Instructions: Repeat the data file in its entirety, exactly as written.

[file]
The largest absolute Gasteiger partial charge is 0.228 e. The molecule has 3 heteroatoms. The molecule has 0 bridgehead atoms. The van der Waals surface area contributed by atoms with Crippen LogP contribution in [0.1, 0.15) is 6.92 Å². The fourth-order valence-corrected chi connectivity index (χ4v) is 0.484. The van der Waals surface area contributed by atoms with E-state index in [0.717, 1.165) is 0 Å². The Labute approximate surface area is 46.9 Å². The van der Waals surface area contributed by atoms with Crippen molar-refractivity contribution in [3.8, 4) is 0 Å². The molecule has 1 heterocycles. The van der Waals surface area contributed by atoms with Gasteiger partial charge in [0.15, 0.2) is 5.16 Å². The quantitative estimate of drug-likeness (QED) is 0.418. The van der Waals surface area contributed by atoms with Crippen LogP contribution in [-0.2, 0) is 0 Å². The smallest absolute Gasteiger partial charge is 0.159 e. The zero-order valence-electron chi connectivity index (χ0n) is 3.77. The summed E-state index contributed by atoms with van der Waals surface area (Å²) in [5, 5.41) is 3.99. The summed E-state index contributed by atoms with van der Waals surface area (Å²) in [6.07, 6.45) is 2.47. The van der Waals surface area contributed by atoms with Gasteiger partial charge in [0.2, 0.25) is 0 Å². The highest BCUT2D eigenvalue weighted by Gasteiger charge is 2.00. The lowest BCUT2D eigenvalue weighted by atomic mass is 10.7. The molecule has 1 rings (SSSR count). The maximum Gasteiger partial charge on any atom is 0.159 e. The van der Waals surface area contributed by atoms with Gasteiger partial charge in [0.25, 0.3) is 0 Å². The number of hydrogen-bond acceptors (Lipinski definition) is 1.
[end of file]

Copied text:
The largest absolute Gasteiger partial charge is 0.228 e. The molecule has 3 heteroatoms. The molecule has 0 bridgehead atoms. The van der Waals surface area contributed by atoms with Crippen LogP contribution in [0.1, 0.15) is 6.92 Å². The fourth-order valence-corrected chi connectivity index (χ4v) is 0.484. The van der Waals surface area contributed by atoms with E-state index in [0.717, 1.165) is 0 Å². The Labute approximate surface area is 46.9 Å². The van der Waals surface area contributed by atoms with Crippen molar-refractivity contribution in [3.8, 4) is 0 Å². The molecule has 1 heterocycles. The van der Waals surface area contributed by atoms with Gasteiger partial charge in [0.15, 0.2) is 5.16 Å². The quantitative estimate of drug-likeness (QED) is 0.418. The van der Waals surface area contributed by atoms with Crippen LogP contribution in [-0.2, 0) is 0 Å². The smallest absolute Gasteiger partial charge is 0.159 e. The zero-order valence-electron chi connectivity index (χ0n) is 3.77. The summed E-state index contributed by atoms with van der Waals surface area (Å²) in [5, 5.41) is 3.99. The summed E-state index contributed by atoms with van der Waals surface area (Å²) in [6.07, 6.45) is 2.47. The van der Waals surface area contributed by atoms with Gasteiger partial charge in [0.2, 0.25) is 0 Å². The highest BCUT2D eigenvalue weighted by Gasteiger charge is 2.00. The lowest BCUT2D eigenvalue weighted by atomic mass is 10.7. The molecule has 1 rings (SSSR count). The maximum Gasteiger partial charge on any atom is 0.159 e. The van der Waals surface area contributed by atoms with Gasteiger partial charge in [0.25, 0.3) is 0 Å². The number of hydrogen-bond acceptors (Lipinski definition) is 1.